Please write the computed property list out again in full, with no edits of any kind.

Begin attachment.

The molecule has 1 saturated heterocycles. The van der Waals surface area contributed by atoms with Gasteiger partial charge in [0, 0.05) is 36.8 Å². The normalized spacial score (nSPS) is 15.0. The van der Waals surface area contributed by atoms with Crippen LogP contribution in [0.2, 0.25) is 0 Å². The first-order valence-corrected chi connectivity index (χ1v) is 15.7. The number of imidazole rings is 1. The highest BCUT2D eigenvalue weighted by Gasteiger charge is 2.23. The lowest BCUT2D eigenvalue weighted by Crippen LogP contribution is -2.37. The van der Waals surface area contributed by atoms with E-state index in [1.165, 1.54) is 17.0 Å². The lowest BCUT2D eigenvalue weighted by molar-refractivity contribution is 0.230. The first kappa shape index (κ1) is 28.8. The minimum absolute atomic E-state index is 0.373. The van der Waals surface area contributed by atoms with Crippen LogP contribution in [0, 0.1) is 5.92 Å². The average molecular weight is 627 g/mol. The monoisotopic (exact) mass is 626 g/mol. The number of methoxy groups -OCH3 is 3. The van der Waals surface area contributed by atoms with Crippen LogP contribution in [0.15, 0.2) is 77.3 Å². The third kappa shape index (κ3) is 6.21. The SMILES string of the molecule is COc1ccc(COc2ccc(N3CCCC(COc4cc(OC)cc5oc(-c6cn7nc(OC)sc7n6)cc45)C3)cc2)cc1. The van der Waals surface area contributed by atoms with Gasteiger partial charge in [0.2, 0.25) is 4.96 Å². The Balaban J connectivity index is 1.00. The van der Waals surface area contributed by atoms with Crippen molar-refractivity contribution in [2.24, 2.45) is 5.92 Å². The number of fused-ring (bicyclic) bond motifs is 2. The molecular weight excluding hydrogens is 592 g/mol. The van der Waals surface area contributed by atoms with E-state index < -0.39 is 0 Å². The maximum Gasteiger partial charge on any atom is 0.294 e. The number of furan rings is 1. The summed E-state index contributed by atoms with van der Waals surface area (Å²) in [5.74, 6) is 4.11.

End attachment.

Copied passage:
The molecule has 1 saturated heterocycles. The van der Waals surface area contributed by atoms with Gasteiger partial charge in [0, 0.05) is 36.8 Å². The normalized spacial score (nSPS) is 15.0. The van der Waals surface area contributed by atoms with Crippen LogP contribution in [0.2, 0.25) is 0 Å². The first-order valence-corrected chi connectivity index (χ1v) is 15.7. The number of imidazole rings is 1. The highest BCUT2D eigenvalue weighted by Gasteiger charge is 2.23. The lowest BCUT2D eigenvalue weighted by Crippen LogP contribution is -2.37. The van der Waals surface area contributed by atoms with E-state index in [1.165, 1.54) is 17.0 Å². The lowest BCUT2D eigenvalue weighted by molar-refractivity contribution is 0.230. The first kappa shape index (κ1) is 28.8. The minimum absolute atomic E-state index is 0.373. The van der Waals surface area contributed by atoms with Crippen LogP contribution in [0, 0.1) is 5.92 Å². The average molecular weight is 627 g/mol. The monoisotopic (exact) mass is 626 g/mol. The number of methoxy groups -OCH3 is 3. The van der Waals surface area contributed by atoms with Crippen LogP contribution in [0.15, 0.2) is 77.3 Å². The third kappa shape index (κ3) is 6.21. The SMILES string of the molecule is COc1ccc(COc2ccc(N3CCCC(COc4cc(OC)cc5oc(-c6cn7nc(OC)sc7n6)cc45)C3)cc2)cc1. The van der Waals surface area contributed by atoms with Gasteiger partial charge in [0.2, 0.25) is 4.96 Å². The Balaban J connectivity index is 1.00. The van der Waals surface area contributed by atoms with Crippen molar-refractivity contribution in [2.24, 2.45) is 5.92 Å². The number of fused-ring (bicyclic) bond motifs is 2. The molecular weight excluding hydrogens is 592 g/mol. The van der Waals surface area contributed by atoms with E-state index < -0.39 is 0 Å². The maximum Gasteiger partial charge on any atom is 0.294 e. The number of furan rings is 1. The summed E-state index contributed by atoms with van der Waals surface area (Å²) in [5.74, 6) is 4.11.